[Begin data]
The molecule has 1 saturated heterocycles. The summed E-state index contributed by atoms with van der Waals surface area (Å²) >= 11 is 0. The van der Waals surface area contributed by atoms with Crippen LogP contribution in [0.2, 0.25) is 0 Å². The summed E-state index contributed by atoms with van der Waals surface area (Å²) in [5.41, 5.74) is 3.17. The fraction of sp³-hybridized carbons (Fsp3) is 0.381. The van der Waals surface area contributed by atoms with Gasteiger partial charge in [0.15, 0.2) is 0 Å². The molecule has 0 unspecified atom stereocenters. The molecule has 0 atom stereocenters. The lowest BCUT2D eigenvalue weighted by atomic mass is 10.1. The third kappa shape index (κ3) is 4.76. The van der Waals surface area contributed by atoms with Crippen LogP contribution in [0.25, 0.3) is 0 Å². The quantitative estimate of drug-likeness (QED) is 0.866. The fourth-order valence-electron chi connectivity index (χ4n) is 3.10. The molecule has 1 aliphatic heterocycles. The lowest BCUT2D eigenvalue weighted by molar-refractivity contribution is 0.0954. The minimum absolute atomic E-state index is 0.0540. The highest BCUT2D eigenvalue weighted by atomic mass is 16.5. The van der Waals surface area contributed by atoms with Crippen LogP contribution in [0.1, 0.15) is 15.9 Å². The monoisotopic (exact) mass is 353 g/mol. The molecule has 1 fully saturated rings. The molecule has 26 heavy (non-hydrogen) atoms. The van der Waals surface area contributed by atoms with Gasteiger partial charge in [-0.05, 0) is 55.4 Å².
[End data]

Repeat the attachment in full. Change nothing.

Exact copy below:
The molecule has 1 saturated heterocycles. The summed E-state index contributed by atoms with van der Waals surface area (Å²) >= 11 is 0. The van der Waals surface area contributed by atoms with Crippen LogP contribution in [0.2, 0.25) is 0 Å². The summed E-state index contributed by atoms with van der Waals surface area (Å²) in [5.41, 5.74) is 3.17. The fraction of sp³-hybridized carbons (Fsp3) is 0.381. The van der Waals surface area contributed by atoms with Gasteiger partial charge in [0.15, 0.2) is 0 Å². The molecule has 0 unspecified atom stereocenters. The molecule has 0 atom stereocenters. The lowest BCUT2D eigenvalue weighted by atomic mass is 10.1. The third kappa shape index (κ3) is 4.76. The van der Waals surface area contributed by atoms with Crippen LogP contribution in [0.25, 0.3) is 0 Å². The quantitative estimate of drug-likeness (QED) is 0.866. The fourth-order valence-electron chi connectivity index (χ4n) is 3.10. The molecule has 1 aliphatic heterocycles. The lowest BCUT2D eigenvalue weighted by molar-refractivity contribution is 0.0954. The minimum absolute atomic E-state index is 0.0540. The highest BCUT2D eigenvalue weighted by atomic mass is 16.5. The van der Waals surface area contributed by atoms with Crippen LogP contribution in [0.1, 0.15) is 15.9 Å². The monoisotopic (exact) mass is 353 g/mol. The molecule has 1 fully saturated rings. The molecule has 26 heavy (non-hydrogen) atoms. The van der Waals surface area contributed by atoms with Gasteiger partial charge in [-0.05, 0) is 55.4 Å².